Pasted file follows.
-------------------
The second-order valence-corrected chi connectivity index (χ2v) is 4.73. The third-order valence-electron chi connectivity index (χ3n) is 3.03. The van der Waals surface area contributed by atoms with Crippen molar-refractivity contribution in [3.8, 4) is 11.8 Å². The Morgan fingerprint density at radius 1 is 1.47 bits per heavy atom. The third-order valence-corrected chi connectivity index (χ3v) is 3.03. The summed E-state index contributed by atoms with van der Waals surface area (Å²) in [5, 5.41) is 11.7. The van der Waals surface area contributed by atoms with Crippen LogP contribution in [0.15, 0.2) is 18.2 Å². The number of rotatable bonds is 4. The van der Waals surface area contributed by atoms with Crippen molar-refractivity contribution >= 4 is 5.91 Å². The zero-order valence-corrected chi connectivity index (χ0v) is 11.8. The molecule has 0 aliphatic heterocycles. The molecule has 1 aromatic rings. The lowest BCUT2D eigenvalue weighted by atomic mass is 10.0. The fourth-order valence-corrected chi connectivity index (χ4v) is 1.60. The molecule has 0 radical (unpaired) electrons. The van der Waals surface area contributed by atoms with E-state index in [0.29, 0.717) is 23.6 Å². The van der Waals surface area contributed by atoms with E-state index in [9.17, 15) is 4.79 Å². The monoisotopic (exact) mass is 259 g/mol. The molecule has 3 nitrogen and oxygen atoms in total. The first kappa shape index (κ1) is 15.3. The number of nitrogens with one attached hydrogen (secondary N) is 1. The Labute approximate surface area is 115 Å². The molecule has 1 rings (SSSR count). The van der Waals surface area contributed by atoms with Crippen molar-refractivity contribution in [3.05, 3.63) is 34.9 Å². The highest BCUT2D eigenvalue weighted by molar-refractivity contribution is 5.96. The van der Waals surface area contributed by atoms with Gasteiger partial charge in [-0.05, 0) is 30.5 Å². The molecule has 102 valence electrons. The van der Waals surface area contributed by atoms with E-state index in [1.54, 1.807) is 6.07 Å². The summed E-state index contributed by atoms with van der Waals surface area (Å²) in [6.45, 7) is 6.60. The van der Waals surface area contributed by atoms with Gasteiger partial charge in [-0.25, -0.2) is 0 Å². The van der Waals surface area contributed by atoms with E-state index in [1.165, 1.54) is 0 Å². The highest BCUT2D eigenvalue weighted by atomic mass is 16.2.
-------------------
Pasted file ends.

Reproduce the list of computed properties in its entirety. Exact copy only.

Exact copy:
The second-order valence-corrected chi connectivity index (χ2v) is 4.73. The third-order valence-electron chi connectivity index (χ3n) is 3.03. The van der Waals surface area contributed by atoms with Crippen molar-refractivity contribution in [3.8, 4) is 11.8 Å². The Morgan fingerprint density at radius 1 is 1.47 bits per heavy atom. The third-order valence-corrected chi connectivity index (χ3v) is 3.03. The summed E-state index contributed by atoms with van der Waals surface area (Å²) in [5, 5.41) is 11.7. The van der Waals surface area contributed by atoms with Crippen LogP contribution in [0.15, 0.2) is 18.2 Å². The number of rotatable bonds is 4. The van der Waals surface area contributed by atoms with Crippen molar-refractivity contribution >= 4 is 5.91 Å². The zero-order valence-corrected chi connectivity index (χ0v) is 11.8. The molecule has 0 aliphatic heterocycles. The molecule has 1 aromatic rings. The lowest BCUT2D eigenvalue weighted by atomic mass is 10.0. The fourth-order valence-corrected chi connectivity index (χ4v) is 1.60. The molecule has 0 radical (unpaired) electrons. The van der Waals surface area contributed by atoms with E-state index in [0.29, 0.717) is 23.6 Å². The van der Waals surface area contributed by atoms with E-state index in [9.17, 15) is 4.79 Å². The monoisotopic (exact) mass is 259 g/mol. The molecule has 3 nitrogen and oxygen atoms in total. The first kappa shape index (κ1) is 15.3. The number of nitrogens with one attached hydrogen (secondary N) is 1. The Labute approximate surface area is 115 Å². The molecule has 1 rings (SSSR count). The van der Waals surface area contributed by atoms with Crippen molar-refractivity contribution in [3.05, 3.63) is 34.9 Å². The highest BCUT2D eigenvalue weighted by molar-refractivity contribution is 5.96. The van der Waals surface area contributed by atoms with Gasteiger partial charge in [-0.05, 0) is 30.5 Å². The molecule has 102 valence electrons. The van der Waals surface area contributed by atoms with E-state index in [1.54, 1.807) is 6.07 Å². The summed E-state index contributed by atoms with van der Waals surface area (Å²) in [6.45, 7) is 6.60. The van der Waals surface area contributed by atoms with Gasteiger partial charge in [-0.25, -0.2) is 0 Å². The van der Waals surface area contributed by atoms with E-state index in [1.165, 1.54) is 0 Å². The highest BCUT2D eigenvalue weighted by atomic mass is 16.2.